Queen Anne's Lace: Weed or Flower?

Thursday, July 20, 2006

Queen Anne's Lace is something I don't see very often in people's gardens, although this one in the photo was an exception. I was surprised to find it growing in a nearby plot.

Most of the time, I only see Queen Anne's Lace growing alongside of roads or in the grassy median between highways. So do most people think of it as a weed rather than a flower?

As a kid, I always liked picking the Queen Anne's Lace that grew near my home. I would marvel at the mosaic of miniature white petals that made such an elaborate, lacy flower -- as intricately complex and unique as a snowflake -- ensconced in delicate green tendrils.

For me, Queen Anne's Lace was, and always will be, classified as a flower -- not a weed. But I guess it's all in the eye of the beholder.

~~~
What is a weed? A plant whose virtues have not yet been discovered.
~Ralph Waldo Emerson

One person's weed is another person's wildflower.
~Author Unknown

A weed is but an unloved flower.
~Ella Wheeler Wilcox

14 Comments:

Blogger steven said...

I have Queen Anne's Lace growing along my driveway and it's definitely a flower to me.

10:30 AM  
Blogger chuck b. said...

Wildlife love it, so it's definitely a flower to them. I put one in a big pot on my front steps. I don't know what that's going to be like. Hopefully, it'll appreciate the sun and the drainage and do okay w/ the winds.

11:12 PM  
Anonymous Marty D said...

did you know if you put Queen Ann's lace in water, with food coloring it will take on the hue of the food coloring.

12:23 AM  
Anonymous Greenhouse Girl said...

‘But a weed is simply a plant that wants to grow where people want something else.’

I think the above is very true ... whatever is growing in your garden, looks good and you want it to be there ... it’s no weed ... no matter what anyone else says!

4:44 AM  
Blogger Zoey said...

Interesting question.

Although I think it's a lovely bloom, it's a weed to me and a very invasive one at that. I have spent years digging it out and will probably spend the rest of my life fighting it.
I know many who like it in their garden, so I guess it's only a weed if you have too much of it, like I do.

4:46 AM  
Anonymous Judith said...

It was never a weed when I couldn't get it to grow in my city garden, however, I moved and there it was growing perfectly in my new garden. Since then it has become a weed for me. Queen Anne's Lace wants to reign in the garden and I have to pull her or she'll take over. I like her carrot root smell and she has a pretty face, but she can't stay in the garden anymore, she's too bossy.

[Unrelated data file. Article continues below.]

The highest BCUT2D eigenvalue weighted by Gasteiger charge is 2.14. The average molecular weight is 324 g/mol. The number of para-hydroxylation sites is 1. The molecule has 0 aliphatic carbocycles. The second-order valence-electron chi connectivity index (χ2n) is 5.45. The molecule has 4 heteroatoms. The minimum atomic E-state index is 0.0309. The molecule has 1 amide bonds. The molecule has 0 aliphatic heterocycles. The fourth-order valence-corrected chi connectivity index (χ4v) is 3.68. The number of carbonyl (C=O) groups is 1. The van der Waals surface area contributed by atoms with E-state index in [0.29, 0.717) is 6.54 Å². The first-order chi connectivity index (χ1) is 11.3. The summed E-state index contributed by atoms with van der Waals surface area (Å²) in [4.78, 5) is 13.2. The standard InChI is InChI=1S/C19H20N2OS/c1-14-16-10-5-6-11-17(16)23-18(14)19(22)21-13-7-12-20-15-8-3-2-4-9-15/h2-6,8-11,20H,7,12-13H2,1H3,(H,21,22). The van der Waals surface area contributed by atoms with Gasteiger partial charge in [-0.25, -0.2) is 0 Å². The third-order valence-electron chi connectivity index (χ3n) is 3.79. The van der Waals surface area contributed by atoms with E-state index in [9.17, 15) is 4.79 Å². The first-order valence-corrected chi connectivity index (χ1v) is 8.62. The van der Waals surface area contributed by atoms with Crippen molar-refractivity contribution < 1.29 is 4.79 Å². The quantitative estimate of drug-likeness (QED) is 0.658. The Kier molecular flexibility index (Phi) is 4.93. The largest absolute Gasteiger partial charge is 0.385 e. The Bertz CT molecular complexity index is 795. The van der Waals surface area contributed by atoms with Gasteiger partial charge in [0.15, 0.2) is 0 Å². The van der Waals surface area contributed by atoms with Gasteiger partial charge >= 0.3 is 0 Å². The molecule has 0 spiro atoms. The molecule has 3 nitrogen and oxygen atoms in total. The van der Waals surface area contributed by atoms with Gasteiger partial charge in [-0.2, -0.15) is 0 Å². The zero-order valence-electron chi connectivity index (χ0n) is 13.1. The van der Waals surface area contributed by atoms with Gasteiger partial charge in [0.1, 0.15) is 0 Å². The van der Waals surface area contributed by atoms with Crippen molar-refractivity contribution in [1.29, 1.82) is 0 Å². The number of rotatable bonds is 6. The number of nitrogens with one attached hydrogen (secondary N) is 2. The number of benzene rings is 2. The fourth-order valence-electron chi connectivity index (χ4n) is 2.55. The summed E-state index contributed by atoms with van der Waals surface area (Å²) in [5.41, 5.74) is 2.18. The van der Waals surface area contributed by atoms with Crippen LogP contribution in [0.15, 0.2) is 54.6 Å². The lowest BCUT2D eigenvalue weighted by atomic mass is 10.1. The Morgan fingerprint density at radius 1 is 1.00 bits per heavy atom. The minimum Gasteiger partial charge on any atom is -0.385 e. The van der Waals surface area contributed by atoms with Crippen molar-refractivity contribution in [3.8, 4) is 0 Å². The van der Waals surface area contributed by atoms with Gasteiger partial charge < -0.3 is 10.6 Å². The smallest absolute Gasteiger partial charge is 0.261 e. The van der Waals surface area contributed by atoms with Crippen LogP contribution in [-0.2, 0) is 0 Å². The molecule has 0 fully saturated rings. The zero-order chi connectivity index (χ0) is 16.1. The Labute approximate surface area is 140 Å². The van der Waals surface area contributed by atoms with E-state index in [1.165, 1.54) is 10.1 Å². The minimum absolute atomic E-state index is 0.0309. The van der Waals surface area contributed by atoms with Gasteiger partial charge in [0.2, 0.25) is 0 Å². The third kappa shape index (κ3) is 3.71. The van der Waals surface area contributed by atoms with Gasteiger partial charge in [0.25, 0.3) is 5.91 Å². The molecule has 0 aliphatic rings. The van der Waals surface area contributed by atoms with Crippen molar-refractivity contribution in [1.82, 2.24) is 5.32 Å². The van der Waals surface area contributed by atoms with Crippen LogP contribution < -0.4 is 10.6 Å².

8:43 AM  
Blogger chuck b. said...

Have people had weedy problems with other Eriogonums?

12:56 PM  
Blogger Christa said...


It's interesting to read everyone's responses. I didn't realize Queen Anne's Lace was so invasive, so now it makes sense why I don't see it used in people's gardens more often.

Chuck B.,
What are Eriogonums?

1:15 PM  
Blogger chuck b. said...

Whoops... my bad. I thought we were talking about St. Catherine's Lace, not Queen Anne's.

Time for me to have some coffee. Past time.

(Eriogonum is the genus name for buckwheat.)

2:05 PM  
Blogger chuck b. said...

St. Catherine's Lace pictures. It's kind a similiar, right? ;/

2:09 PM  
Blogger Harvest said...

I have a gallon suntea jar stuffed full of Queen Anne's Lace flowers right now - some not yet fully opened, most fully opened, and some immature flower heads. I will drink some of that sun tea, but most will be made into Queen Anne's Lace Jelly, complete with two small flower heads per jar. You can also batter and fry the flowers, either as a side dish or a sweet. And they make fabulous pressed flowers for cards and such. The mature seed heads can also be used in dry arrangements and wreathes. The flowers also attract beneficial insects - the ones who eat aphids and white fly - so they will always have a place in my garden.

5:42 PM  
Blogger Christa said...

Chuck B.
I never heard of St. Catherine's Lace. I've learned something new.

Harvest,
I didn't realize Queen Anne's Lace could be used for tea or jelly. What is the flavor like?

8:17 PM  
Anonymous poemlady said...

Jelly? Oh how delightful! Also I had no idea that you could make tea from it.

Please share you secrets!!!

Also, HOW can I dry the flowers after I have changed their color? I want to design a Christmas arrangement and maybe a wreath made from Queen Anne's Lace~

poemlady8@hotmail.com

9:12 AM  
Blogger Paul said...

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11:05 AM  

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